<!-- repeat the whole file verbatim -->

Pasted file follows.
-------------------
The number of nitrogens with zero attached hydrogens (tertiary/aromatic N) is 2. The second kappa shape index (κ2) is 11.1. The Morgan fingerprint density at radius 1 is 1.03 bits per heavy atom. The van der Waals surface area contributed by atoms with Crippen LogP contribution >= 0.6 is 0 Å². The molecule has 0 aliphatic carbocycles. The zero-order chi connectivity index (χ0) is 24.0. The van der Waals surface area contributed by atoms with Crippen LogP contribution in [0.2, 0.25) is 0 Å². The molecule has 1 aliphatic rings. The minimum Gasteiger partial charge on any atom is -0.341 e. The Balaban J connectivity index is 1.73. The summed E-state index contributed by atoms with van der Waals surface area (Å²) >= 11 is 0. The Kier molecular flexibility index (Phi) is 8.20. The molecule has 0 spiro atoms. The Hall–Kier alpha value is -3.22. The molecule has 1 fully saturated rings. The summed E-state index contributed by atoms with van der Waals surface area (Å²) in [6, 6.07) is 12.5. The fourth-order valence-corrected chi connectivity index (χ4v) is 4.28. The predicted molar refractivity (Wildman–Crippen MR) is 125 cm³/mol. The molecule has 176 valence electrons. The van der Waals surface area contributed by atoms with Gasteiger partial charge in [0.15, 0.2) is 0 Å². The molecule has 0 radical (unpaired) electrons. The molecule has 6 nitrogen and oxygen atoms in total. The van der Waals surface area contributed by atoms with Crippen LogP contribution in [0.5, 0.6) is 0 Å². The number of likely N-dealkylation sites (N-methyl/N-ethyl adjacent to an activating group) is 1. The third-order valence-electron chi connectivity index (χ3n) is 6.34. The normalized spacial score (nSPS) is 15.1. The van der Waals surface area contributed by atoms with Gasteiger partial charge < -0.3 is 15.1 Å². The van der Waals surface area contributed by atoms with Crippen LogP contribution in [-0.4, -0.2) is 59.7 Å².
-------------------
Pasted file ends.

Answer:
The number of nitrogens with zero attached hydrogens (tertiary/aromatic N) is 2. The second kappa shape index (κ2) is 11.1. The Morgan fingerprint density at radius 1 is 1.03 bits per heavy atom. The van der Waals surface area contributed by atoms with Crippen LogP contribution >= 0.6 is 0 Å². The molecule has 0 aliphatic carbocycles. The zero-order chi connectivity index (χ0) is 24.0. The van der Waals surface area contributed by atoms with Crippen LogP contribution in [0.2, 0.25) is 0 Å². The molecule has 1 aliphatic rings. The minimum Gasteiger partial charge on any atom is -0.341 e. The Balaban J connectivity index is 1.73. The summed E-state index contributed by atoms with van der Waals surface area (Å²) >= 11 is 0. The Kier molecular flexibility index (Phi) is 8.20. The molecule has 0 spiro atoms. The Hall–Kier alpha value is -3.22. The molecule has 1 fully saturated rings. The summed E-state index contributed by atoms with van der Waals surface area (Å²) in [6, 6.07) is 12.5. The fourth-order valence-corrected chi connectivity index (χ4v) is 4.28. The predicted molar refractivity (Wildman–Crippen MR) is 125 cm³/mol. The molecule has 176 valence electrons. The van der Waals surface area contributed by atoms with Gasteiger partial charge in [0.15, 0.2) is 0 Å². The molecule has 0 radical (unpaired) electrons. The molecule has 6 nitrogen and oxygen atoms in total. The van der Waals surface area contributed by atoms with Crippen LogP contribution in [0.5, 0.6) is 0 Å². The number of likely N-dealkylation sites (N-methyl/N-ethyl adjacent to an activating group) is 1. The third-order valence-electron chi connectivity index (χ3n) is 6.34. The normalized spacial score (nSPS) is 15.1. The van der Waals surface area contributed by atoms with Gasteiger partial charge < -0.3 is 15.1 Å². The van der Waals surface area contributed by atoms with Crippen LogP contribution in [-0.4, -0.2) is 59.7 Å².